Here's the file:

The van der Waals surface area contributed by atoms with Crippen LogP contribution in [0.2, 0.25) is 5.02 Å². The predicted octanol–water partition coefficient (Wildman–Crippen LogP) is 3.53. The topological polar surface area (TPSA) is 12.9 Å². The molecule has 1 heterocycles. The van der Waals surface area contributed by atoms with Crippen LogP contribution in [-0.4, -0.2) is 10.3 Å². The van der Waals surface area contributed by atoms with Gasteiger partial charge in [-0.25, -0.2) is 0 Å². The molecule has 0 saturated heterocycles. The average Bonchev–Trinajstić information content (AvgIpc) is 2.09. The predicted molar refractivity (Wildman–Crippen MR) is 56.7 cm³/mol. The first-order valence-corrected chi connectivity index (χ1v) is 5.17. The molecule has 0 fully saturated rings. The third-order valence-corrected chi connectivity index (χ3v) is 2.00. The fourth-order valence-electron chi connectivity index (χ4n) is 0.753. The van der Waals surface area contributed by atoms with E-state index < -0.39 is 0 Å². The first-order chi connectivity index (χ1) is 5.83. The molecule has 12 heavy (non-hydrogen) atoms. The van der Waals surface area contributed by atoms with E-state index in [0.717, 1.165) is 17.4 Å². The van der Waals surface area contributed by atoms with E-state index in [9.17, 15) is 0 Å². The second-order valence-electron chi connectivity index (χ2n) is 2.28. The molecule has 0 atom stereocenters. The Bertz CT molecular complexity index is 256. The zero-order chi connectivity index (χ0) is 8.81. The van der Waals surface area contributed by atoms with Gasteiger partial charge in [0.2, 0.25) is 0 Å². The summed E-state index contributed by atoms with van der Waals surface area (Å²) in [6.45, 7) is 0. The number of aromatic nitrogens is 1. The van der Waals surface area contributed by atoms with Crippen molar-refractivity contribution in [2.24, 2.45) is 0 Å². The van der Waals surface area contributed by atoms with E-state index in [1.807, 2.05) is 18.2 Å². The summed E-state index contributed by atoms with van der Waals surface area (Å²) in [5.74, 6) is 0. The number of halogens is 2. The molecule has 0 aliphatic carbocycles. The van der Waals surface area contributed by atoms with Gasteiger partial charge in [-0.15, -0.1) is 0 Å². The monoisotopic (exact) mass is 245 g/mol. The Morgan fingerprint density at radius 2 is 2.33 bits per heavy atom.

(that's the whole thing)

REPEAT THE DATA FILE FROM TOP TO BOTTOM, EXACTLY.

The van der Waals surface area contributed by atoms with Crippen LogP contribution in [0.2, 0.25) is 5.02 Å². The predicted octanol–water partition coefficient (Wildman–Crippen LogP) is 3.53. The topological polar surface area (TPSA) is 12.9 Å². The molecule has 1 heterocycles. The van der Waals surface area contributed by atoms with Crippen LogP contribution in [-0.4, -0.2) is 10.3 Å². The van der Waals surface area contributed by atoms with Gasteiger partial charge in [-0.25, -0.2) is 0 Å². The molecule has 0 saturated heterocycles. The average Bonchev–Trinajstić information content (AvgIpc) is 2.09. The predicted molar refractivity (Wildman–Crippen MR) is 56.7 cm³/mol. The first-order valence-corrected chi connectivity index (χ1v) is 5.17. The molecule has 0 fully saturated rings. The third-order valence-corrected chi connectivity index (χ3v) is 2.00. The fourth-order valence-electron chi connectivity index (χ4n) is 0.753. The van der Waals surface area contributed by atoms with E-state index < -0.39 is 0 Å². The first-order chi connectivity index (χ1) is 5.83. The molecule has 12 heavy (non-hydrogen) atoms. The van der Waals surface area contributed by atoms with E-state index in [0.717, 1.165) is 17.4 Å². The van der Waals surface area contributed by atoms with E-state index in [9.17, 15) is 0 Å². The second-order valence-electron chi connectivity index (χ2n) is 2.28. The molecule has 0 atom stereocenters. The Bertz CT molecular complexity index is 256. The zero-order chi connectivity index (χ0) is 8.81. The van der Waals surface area contributed by atoms with Gasteiger partial charge in [0.2, 0.25) is 0 Å². The summed E-state index contributed by atoms with van der Waals surface area (Å²) in [6.45, 7) is 0. The number of aromatic nitrogens is 1. The van der Waals surface area contributed by atoms with Crippen molar-refractivity contribution in [2.24, 2.45) is 0 Å². The van der Waals surface area contributed by atoms with E-state index in [1.807, 2.05) is 18.2 Å². The summed E-state index contributed by atoms with van der Waals surface area (Å²) in [5.74, 6) is 0. The number of halogens is 2. The molecule has 0 aliphatic carbocycles. The van der Waals surface area contributed by atoms with Gasteiger partial charge in [-0.15, -0.1) is 0 Å². The monoisotopic (exact) mass is 245 g/mol. The Morgan fingerprint density at radius 2 is 2.33 bits per heavy atom.